AccScience Publishing / JCAU / Volume 5 / Issue 1 / DOI: 10.36922/jcau.157
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Microbial technologies: Toward a regenerative architecture

Rachel Armstrong1*
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1 Department of Architecture, Faculty of Architecture, Campus Sint-Lucas, Ghent/Brussels, KU Leuven, Flanders, Belgium
Journal of Chinese Architecture and Urbanism 2023, 5(1), 157
Submitted: 11 February 2023 | Accepted: 17 March 2023 | Published: 20 April 2023
(This article belongs to the Special Issue Regenerative Architecture)
© 2023 by the Author(s). Licensee AccScience Publishing, Singapore. This article is an open access article distributed under the terms and conditions of the Creative Commons Attribution -Noncommercial 4.0 International License (CC BY-NC 4.0) ( )

This paper examines the applications of microbial technologies in regenerative architecture, which enliven the built environment and its territories by establishing a different relationship between waste, energy, human inhabitation, and microbial “life.” The specific platform discussed is centered on the microbial fuel cell (an ecologically “just” platform that provides bioelectrical energy, data, and chemical transformation from human waste streams), which are exemplified by a range of demonstrators that establish transactional systems between humans and microbes. These simultaneously “sustainable” and “smart” demonstrators establish operational principles for the wider deployment and uptake of microbial technologies in an urban context. The city-scale implementations of these regenerative systems have the potential to establish the foundations for “living cities,” which are fundamentally bioremediating, resulting in an overall increase in liveliness of our habitats and living spaces.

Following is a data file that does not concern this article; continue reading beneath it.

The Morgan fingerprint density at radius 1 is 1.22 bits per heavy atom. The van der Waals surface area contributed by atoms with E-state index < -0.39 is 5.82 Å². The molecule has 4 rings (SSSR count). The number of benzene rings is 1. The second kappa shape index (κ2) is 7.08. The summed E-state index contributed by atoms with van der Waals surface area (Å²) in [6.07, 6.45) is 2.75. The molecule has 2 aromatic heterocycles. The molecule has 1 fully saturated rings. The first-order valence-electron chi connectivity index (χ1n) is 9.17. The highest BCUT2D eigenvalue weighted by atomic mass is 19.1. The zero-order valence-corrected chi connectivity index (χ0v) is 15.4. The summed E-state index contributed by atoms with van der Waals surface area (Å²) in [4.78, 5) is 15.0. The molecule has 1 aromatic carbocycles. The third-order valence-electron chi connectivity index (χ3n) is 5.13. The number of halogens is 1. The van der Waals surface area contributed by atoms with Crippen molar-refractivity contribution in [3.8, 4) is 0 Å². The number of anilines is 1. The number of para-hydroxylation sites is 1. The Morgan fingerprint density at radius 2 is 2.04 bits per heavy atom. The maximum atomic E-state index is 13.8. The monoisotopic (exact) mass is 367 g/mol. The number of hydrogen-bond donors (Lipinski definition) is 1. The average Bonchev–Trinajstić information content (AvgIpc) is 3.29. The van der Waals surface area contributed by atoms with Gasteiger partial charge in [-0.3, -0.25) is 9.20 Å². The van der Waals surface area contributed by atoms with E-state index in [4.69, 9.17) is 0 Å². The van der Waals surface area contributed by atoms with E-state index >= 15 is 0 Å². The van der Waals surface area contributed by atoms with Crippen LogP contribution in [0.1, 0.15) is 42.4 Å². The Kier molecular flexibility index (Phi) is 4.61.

Regenerative architecture
Microbial fuel cells
Microbial commons
Living Architecture is funded by the EU Horizon 2020 Future Emerging Technologies Open Programme (2016 – 2019) Grant Agreement 686585; The ALICE project is funded by an EU Innovation Award; 999 years 13 sqm (the future belongs to ghosts) received Sponsorship from Personal Improvement Ltd. and Living Architecture (EU Grant Agreement no. 686585). In-Kind support provided by Andrew Hesketh; Audioviz (UK FogScreen); the Bristol BioEnergy Centre at the Bristol Robotics Laboratory and their research into alternative, sustainable sources of power for the home and infrastructure.

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Conflict of interest
The author declares that there are no competing interests.
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Journal of Chinese Architecture and Urbanism, Electronic ISSN: 2717-5626 Print ISSN: TBA, Published by AccScience Publishing